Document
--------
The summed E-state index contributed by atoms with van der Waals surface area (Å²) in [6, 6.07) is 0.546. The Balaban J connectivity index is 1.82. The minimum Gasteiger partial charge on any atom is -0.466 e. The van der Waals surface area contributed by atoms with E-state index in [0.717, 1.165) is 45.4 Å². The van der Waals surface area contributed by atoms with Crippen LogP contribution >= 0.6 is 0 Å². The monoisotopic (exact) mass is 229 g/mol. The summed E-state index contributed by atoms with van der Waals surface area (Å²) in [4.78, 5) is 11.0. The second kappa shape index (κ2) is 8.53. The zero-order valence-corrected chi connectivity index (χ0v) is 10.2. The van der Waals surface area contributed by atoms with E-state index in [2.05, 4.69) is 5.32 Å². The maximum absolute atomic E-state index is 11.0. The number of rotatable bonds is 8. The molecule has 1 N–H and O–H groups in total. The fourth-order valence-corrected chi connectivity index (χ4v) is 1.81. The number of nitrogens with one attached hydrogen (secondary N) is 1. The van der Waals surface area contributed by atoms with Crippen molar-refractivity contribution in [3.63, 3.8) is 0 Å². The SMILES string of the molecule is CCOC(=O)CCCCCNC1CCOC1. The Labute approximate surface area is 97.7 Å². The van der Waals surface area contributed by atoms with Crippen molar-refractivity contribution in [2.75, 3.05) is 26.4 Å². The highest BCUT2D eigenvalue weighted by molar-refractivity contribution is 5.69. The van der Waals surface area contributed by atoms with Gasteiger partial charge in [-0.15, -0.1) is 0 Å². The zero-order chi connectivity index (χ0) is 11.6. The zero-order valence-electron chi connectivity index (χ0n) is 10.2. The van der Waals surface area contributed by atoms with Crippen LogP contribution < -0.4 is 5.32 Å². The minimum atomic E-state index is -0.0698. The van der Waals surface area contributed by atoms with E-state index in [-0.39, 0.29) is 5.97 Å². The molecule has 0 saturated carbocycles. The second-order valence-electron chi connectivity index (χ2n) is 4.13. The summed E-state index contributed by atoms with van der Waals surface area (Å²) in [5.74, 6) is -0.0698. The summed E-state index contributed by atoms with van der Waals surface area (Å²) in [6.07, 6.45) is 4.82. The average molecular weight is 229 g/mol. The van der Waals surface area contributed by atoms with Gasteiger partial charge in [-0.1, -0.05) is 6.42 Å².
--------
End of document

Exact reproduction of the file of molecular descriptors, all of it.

The summed E-state index contributed by atoms with van der Waals surface area (Å²) in [6, 6.07) is 0.546. The Balaban J connectivity index is 1.82. The minimum Gasteiger partial charge on any atom is -0.466 e. The van der Waals surface area contributed by atoms with E-state index in [0.717, 1.165) is 45.4 Å². The van der Waals surface area contributed by atoms with Crippen LogP contribution >= 0.6 is 0 Å². The monoisotopic (exact) mass is 229 g/mol. The summed E-state index contributed by atoms with van der Waals surface area (Å²) in [4.78, 5) is 11.0. The second kappa shape index (κ2) is 8.53. The zero-order valence-corrected chi connectivity index (χ0v) is 10.2. The van der Waals surface area contributed by atoms with E-state index in [2.05, 4.69) is 5.32 Å². The maximum absolute atomic E-state index is 11.0. The number of rotatable bonds is 8. The molecule has 1 N–H and O–H groups in total. The fourth-order valence-corrected chi connectivity index (χ4v) is 1.81. The number of nitrogens with one attached hydrogen (secondary N) is 1. The van der Waals surface area contributed by atoms with Crippen molar-refractivity contribution in [3.63, 3.8) is 0 Å². The SMILES string of the molecule is CCOC(=O)CCCCCNC1CCOC1. The Labute approximate surface area is 97.7 Å². The van der Waals surface area contributed by atoms with Crippen molar-refractivity contribution in [2.75, 3.05) is 26.4 Å². The highest BCUT2D eigenvalue weighted by molar-refractivity contribution is 5.69. The van der Waals surface area contributed by atoms with Gasteiger partial charge in [-0.15, -0.1) is 0 Å². The zero-order chi connectivity index (χ0) is 11.6. The zero-order valence-electron chi connectivity index (χ0n) is 10.2. The van der Waals surface area contributed by atoms with Crippen LogP contribution < -0.4 is 5.32 Å². The minimum atomic E-state index is -0.0698. The van der Waals surface area contributed by atoms with E-state index in [-0.39, 0.29) is 5.97 Å². The molecule has 0 saturated carbocycles. The second-order valence-electron chi connectivity index (χ2n) is 4.13. The summed E-state index contributed by atoms with van der Waals surface area (Å²) in [5.74, 6) is -0.0698. The summed E-state index contributed by atoms with van der Waals surface area (Å²) in [6.07, 6.45) is 4.82. The average molecular weight is 229 g/mol. The van der Waals surface area contributed by atoms with Gasteiger partial charge in [-0.1, -0.05) is 6.42 Å².